Bikes for the World

Wednesday, February 22, 2017

A Stitch In Time

Nalongo Nagobi Joweliya was a single mother of three who had just turned 40 when she was imprisoned for aggravated assault. She served two years before being released.

In Uganda, prison sentences are particularly hard on women, many of them wrongly accused. Prisons are overcrowded and inmates are routinely cut off from family visits due to travel complications.

Many are single mothers like Joweliya. They need to rely on the generosity of family or friends who look after their children while they are incarcerated. Visits become a burden many of these 'foster' moms cannot bear.

When women are released from prison it's like starting over. They may not have a home to go home to. The world has moved on without them. Their kids are scattered and resettled in other families, most are struggling to get by.

Training programs, like the sewing project sponsored by the Prisoners Support Organization in Uganda, are vital to helping ex-offenders get a leg up once they are released.

Kevin Okoth, seen here, participated in a life skills program while incarcerated at Jinja prison.  In the program she learned about business and computers. She also honed her tailoring and knitting skills.

Okoth was sent to prison after a neighbor accused her of robbing him at gun point. Without the funds to pay for lawyer Okoth was sent to the women's prison after being held for a week in a local holding cell. Finally, after three years in prison, the case was dismissed and Okoth was released.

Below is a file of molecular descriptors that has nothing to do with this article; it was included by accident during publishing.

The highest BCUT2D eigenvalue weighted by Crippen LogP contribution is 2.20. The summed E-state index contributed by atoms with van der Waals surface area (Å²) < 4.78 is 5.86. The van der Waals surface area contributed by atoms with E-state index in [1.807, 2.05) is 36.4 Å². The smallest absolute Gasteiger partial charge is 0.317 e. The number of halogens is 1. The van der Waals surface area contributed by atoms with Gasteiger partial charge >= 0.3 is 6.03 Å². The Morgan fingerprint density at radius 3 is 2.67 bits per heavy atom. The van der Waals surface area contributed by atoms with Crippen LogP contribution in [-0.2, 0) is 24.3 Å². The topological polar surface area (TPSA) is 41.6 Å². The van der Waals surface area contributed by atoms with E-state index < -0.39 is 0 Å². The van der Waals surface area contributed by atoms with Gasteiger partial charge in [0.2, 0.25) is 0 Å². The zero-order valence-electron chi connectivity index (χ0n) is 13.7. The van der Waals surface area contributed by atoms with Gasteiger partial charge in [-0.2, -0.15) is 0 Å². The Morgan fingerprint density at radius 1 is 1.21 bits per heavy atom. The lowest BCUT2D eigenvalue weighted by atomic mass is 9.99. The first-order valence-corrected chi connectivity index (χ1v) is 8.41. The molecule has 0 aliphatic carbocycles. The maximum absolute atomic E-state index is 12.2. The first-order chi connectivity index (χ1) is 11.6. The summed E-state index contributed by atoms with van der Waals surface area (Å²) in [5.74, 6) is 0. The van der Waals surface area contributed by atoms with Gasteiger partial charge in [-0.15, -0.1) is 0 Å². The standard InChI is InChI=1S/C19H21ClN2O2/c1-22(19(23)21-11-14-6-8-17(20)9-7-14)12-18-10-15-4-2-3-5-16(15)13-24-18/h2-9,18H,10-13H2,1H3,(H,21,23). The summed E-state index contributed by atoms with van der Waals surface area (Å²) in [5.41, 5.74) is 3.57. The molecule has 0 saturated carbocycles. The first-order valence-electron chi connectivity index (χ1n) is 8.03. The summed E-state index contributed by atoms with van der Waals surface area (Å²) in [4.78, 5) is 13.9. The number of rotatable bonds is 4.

During her sentence her children were cared for by family members. During that period none of the children were enrolled in school, unable to pay for books and school fees. They also had to pick up odd jobs to help financially in their temporary home.

Okoth was definitely one of the lucky ones. Upon her release, the program offered her a sewing machine which she put to immediate use. Okoth began her own tailoring business making clothes for women and uniforms for students. She had money coming in, got her kids back in school, and her spirits rose exponentially.

For nearly a decade, Bikes for the World supported this project with bikes and sewing machines which helped create new lives for ex-offenders eager to start over. We contributed over 60 sewing machines to the Women's Prison Support Organization since 2007. Each donated machine helped provide valuable training classes, equipping young women with life skills to mend their lives.  They also provided the means to start new small businesses to help these struggling mothers rebuild their families after years apart.

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